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❤ Bram ❤ @bram

Everytime I look at something written in mathematical notation I can prevent myself from thinking "this is exactly what we do NOT want to do in programming: one letter variable, super super dense code, no comments, symbols/infix operators instead of obvious functions names"

And the result speak for itself : you need to **study math** things to understand it.

We you need to do that for programming you are just reading shitty code not meant to be share with humans.

Math is just shitty code.

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@bram But Shitty Code That Works™

Et puis c'est beau les maths
Même si c'est archi chaud à comprendre xD

@bram I confess that I rather see programming as malformed mathematics.

@mona even from the readability and "I'm working with other humans that needs to understand what I'm communicating easily" point of view?

@bram yes! mathematical symbols (well, a good deal of them) are lucid to me. code is not.

@mona @bram if its a language I know, im the opposite, but im hoping my partner can shed some light on math for me.

@bram I must thank you, in fact, for assisting me toward this understanding of myself. the symbols and manipulations of algebra and trigonometry and calculus are almost recreational to me, and I have more than once wished that programming was more like math homework.

@mona oh, with pleasure :)

You can take a look at haskell, if you look at it closely it's programming with math constructions.

@bram and then there is LaTeX: all the short and concise but barely readable mathematical notations are actually written as a very long mess of even less readable stuff

@Thib LaTeX is a great example of "how not to make the syntax of your programming language" >.>

@wxcafe @Thib from a language design stance it's ... quite bad :/

But as a tool it's great yes (but there is a tone of things that aren't good in it)

@wxcafe @Thib ouais, c'est clairement pas super fair de le comparer à des langages d'aujourd'hui mais ça reste assez désespérant comme syntaxe ...

@wxcafe @Thib haskell c'est justement toutes les mauvaises pratiques des maths dans un langage de programmation -_-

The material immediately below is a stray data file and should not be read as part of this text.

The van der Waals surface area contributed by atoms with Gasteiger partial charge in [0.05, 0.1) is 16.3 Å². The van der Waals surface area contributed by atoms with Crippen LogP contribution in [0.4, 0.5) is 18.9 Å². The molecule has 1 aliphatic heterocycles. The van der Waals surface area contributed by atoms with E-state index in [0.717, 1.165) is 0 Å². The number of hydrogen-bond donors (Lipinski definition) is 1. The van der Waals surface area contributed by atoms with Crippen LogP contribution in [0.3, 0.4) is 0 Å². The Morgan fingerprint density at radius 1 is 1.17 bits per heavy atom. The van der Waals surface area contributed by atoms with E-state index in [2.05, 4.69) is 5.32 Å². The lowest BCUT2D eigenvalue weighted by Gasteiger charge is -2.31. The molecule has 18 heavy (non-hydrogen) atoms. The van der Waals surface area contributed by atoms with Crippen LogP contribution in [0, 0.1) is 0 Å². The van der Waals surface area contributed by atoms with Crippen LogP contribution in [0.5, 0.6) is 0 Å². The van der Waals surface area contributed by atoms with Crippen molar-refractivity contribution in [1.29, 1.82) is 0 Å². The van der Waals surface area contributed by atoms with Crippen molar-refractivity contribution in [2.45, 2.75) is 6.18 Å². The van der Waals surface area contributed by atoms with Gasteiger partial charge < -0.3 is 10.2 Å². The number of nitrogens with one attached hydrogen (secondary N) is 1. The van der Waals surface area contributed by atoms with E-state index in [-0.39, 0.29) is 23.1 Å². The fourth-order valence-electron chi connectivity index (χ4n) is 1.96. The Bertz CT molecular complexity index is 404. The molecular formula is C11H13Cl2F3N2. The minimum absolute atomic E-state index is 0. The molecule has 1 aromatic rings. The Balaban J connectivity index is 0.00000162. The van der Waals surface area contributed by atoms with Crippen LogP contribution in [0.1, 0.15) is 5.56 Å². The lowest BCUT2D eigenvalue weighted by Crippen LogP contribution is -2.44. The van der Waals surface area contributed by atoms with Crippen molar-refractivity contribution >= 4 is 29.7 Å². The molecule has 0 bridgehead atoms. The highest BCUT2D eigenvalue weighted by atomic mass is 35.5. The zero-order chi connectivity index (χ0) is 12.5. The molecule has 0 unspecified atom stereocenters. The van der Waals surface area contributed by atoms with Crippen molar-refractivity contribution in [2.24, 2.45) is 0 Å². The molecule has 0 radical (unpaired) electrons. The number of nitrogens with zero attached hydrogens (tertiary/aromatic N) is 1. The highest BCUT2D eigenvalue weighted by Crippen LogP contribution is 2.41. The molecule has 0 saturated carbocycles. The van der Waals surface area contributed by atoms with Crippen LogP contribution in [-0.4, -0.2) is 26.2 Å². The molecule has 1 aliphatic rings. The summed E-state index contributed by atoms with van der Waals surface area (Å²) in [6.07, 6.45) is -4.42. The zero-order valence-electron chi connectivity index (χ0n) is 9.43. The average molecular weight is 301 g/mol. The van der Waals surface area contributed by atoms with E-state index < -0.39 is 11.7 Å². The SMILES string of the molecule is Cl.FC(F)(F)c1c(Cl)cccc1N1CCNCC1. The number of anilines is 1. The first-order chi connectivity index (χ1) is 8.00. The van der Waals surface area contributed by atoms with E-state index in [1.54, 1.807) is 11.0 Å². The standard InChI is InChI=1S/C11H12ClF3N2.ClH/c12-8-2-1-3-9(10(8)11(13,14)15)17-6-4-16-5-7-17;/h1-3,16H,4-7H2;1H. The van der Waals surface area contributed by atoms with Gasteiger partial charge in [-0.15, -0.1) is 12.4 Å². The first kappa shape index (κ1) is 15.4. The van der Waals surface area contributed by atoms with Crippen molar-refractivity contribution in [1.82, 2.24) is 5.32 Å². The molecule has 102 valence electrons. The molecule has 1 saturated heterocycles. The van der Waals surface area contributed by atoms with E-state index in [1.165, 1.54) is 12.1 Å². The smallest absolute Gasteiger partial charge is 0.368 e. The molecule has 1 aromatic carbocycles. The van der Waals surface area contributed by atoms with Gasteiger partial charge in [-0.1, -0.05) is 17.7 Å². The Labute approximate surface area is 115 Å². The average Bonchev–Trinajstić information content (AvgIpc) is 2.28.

@wxcafe @Thib ocaml c'est pareil mais Français :p

@wxcafe @bram @Thib les gens qui disent du mal d'ocaml sont bienvenus sur social.wxcafe.net ? Eh beh 🙄

@luluberlu @wxcafe @Thib je dis bien du mal des furries, vous êtes juste pareil :p

@bram @luluberlu @wxcafe @Thib Les furries sont cependant plus répandus :D

@bram @efacxw non, tu peux pas utiliser de jolies notations mathématiques, ça gère pas unicode

@thib Attends mais y'avait un ∀ dans un de tes fichiers sources, c'était pas du OCaml ?
Et on peut l'utiliser en Haskell ????

@bram @wxcafe

@Doshirae @bram @efacxw nan, le gros des sources c'est du Coq, c'est un langage différent d'OCaml, et qui gère l'unicode (même si le parseur est funky).
Utiliser quoi en Haskell ?

@Doshirae ouais, l'extension des fichiers Coq, c'est .v

Euh, je sais pas si tu peux utiliser ∀ en Haskell, mais ça ne m'étonnerait pas ?
(J'ai fait très peu de Haskell)

@efacxw @bram ouais mais on est en 2018, quoi.
Faudrait que je regarde les trucs qui se placent au-dessus de LaTeX, genre melt, ou les trucs censés le remplacer, comme… euh… y en a ?

@Thib @bram i always feel a bit skeptical when reading mathematical notation in a programming paper, in that the idea needs to be validated in two different domains, only one of which i'm really very qualified to operate in. the vocabulary of math tracks across so many different fields, i tend to feel overwhelmed pretty quickly with all i need to unpack in a few symbols.

@bram that's only if it's in fully reduced form.

you can convert any expression into a series of addition and subtraction.

@UberGeek that for the most commonly used form I encounter all the time

Even well-written and documented code cannot be understood without study.

Someone for whom calculus makes more sense than Python

@DialMforMara @bram but this is just not true! i could easily read and understand a fairly complex python script long before i learned python. meanwhile i had many years of mandatory math education through grade school, and still don't understand any even somewhat complex math

@bram mathematics is a social community and people in that community spend years working with others getting to learn the subtly nuances of all that dense stuff. It’s meant to be shared with others and the there’s a reason for the dense code but it takes a conceptual shift to be fluent in it.

@noflashphotography and I think that's the problem: it has never been built to be accessible nor easy to understand and that has never been (is very rarely?) questionned.

Appart from one exception, I've only see the question "how to teach math better" and never the "how to make math easier to teach".